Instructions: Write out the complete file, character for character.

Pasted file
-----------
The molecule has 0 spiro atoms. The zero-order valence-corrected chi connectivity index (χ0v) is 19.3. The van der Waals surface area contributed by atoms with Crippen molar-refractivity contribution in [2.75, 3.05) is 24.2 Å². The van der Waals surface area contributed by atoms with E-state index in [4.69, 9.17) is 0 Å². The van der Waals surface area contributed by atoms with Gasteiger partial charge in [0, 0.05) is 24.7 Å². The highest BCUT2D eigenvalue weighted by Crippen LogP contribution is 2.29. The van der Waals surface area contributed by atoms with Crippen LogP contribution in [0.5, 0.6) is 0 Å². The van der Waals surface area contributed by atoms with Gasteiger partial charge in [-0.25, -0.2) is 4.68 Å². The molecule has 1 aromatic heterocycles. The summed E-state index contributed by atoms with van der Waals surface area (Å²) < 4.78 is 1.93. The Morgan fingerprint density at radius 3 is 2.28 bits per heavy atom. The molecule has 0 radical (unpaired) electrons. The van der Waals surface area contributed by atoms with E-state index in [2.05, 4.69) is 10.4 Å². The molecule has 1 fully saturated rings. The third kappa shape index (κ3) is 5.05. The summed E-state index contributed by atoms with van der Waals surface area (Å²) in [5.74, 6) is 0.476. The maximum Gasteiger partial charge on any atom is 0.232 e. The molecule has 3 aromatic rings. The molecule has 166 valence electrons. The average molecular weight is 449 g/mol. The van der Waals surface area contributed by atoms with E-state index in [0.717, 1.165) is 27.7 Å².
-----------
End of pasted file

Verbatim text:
The molecule has 0 spiro atoms. The zero-order valence-corrected chi connectivity index (χ0v) is 19.3. The van der Waals surface area contributed by atoms with Crippen molar-refractivity contribution in [2.75, 3.05) is 24.2 Å². The van der Waals surface area contributed by atoms with E-state index in [4.69, 9.17) is 0 Å². The van der Waals surface area contributed by atoms with Gasteiger partial charge in [0, 0.05) is 24.7 Å². The highest BCUT2D eigenvalue weighted by Crippen LogP contribution is 2.29. The van der Waals surface area contributed by atoms with Crippen LogP contribution in [0.5, 0.6) is 0 Å². The van der Waals surface area contributed by atoms with Gasteiger partial charge in [-0.25, -0.2) is 4.68 Å². The molecule has 1 aromatic heterocycles. The summed E-state index contributed by atoms with van der Waals surface area (Å²) < 4.78 is 1.93. The Morgan fingerprint density at radius 3 is 2.28 bits per heavy atom. The molecule has 0 radical (unpaired) electrons. The van der Waals surface area contributed by atoms with E-state index in [2.05, 4.69) is 10.4 Å². The molecule has 1 fully saturated rings. The third kappa shape index (κ3) is 5.05. The summed E-state index contributed by atoms with van der Waals surface area (Å²) in [5.74, 6) is 0.476. The maximum Gasteiger partial charge on any atom is 0.232 e. The molecule has 3 aromatic rings. The molecule has 166 valence electrons. The average molecular weight is 449 g/mol. The van der Waals surface area contributed by atoms with E-state index in [0.717, 1.165) is 27.7 Å².